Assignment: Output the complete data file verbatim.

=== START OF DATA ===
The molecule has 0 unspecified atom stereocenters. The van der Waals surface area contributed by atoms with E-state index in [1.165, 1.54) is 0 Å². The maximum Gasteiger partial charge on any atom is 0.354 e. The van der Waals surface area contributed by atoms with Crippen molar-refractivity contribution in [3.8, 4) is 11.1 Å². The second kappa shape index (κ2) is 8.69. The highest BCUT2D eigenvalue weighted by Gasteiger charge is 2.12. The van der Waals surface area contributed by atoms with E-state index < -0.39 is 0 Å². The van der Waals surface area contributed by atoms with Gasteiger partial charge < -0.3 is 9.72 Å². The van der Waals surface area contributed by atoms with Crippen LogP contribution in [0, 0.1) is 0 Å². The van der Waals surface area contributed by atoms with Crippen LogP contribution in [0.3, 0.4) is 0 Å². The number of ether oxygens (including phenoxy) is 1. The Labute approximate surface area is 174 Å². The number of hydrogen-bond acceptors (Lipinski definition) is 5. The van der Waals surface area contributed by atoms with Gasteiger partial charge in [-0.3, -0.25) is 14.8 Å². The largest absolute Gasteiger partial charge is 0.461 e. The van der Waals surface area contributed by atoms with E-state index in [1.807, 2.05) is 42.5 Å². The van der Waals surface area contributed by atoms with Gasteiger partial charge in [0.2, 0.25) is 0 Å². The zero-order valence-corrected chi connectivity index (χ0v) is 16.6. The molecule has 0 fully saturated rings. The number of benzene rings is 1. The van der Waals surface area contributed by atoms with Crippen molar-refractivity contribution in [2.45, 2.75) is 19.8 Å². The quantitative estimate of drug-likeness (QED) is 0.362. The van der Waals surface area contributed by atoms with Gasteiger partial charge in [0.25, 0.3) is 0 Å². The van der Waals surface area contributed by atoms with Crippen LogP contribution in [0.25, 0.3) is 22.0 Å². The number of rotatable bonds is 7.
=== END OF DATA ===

The molecule has 0 unspecified atom stereocenters. The van der Waals surface area contributed by atoms with E-state index in [1.165, 1.54) is 0 Å². The maximum Gasteiger partial charge on any atom is 0.354 e. The van der Waals surface area contributed by atoms with Crippen molar-refractivity contribution in [3.8, 4) is 11.1 Å². The second kappa shape index (κ2) is 8.69. The highest BCUT2D eigenvalue weighted by Gasteiger charge is 2.12. The van der Waals surface area contributed by atoms with E-state index < -0.39 is 0 Å². The van der Waals surface area contributed by atoms with Gasteiger partial charge < -0.3 is 9.72 Å². The van der Waals surface area contributed by atoms with Crippen LogP contribution in [0, 0.1) is 0 Å². The van der Waals surface area contributed by atoms with Crippen LogP contribution in [0.3, 0.4) is 0 Å². The number of ether oxygens (including phenoxy) is 1. The Labute approximate surface area is 174 Å². The number of hydrogen-bond acceptors (Lipinski definition) is 5. The van der Waals surface area contributed by atoms with Gasteiger partial charge in [-0.3, -0.25) is 14.8 Å². The largest absolute Gasteiger partial charge is 0.461 e. The van der Waals surface area contributed by atoms with E-state index in [1.807, 2.05) is 42.5 Å². The van der Waals surface area contributed by atoms with Gasteiger partial charge in [0.2, 0.25) is 0 Å². The zero-order valence-corrected chi connectivity index (χ0v) is 16.6. The molecule has 0 fully saturated rings. The number of benzene rings is 1. The van der Waals surface area contributed by atoms with Crippen molar-refractivity contribution in [2.45, 2.75) is 19.8 Å². The quantitative estimate of drug-likeness (QED) is 0.362. The van der Waals surface area contributed by atoms with Gasteiger partial charge in [0.25, 0.3) is 0 Å². The van der Waals surface area contributed by atoms with Crippen LogP contribution in [0.25, 0.3) is 22.0 Å². The number of rotatable bonds is 7.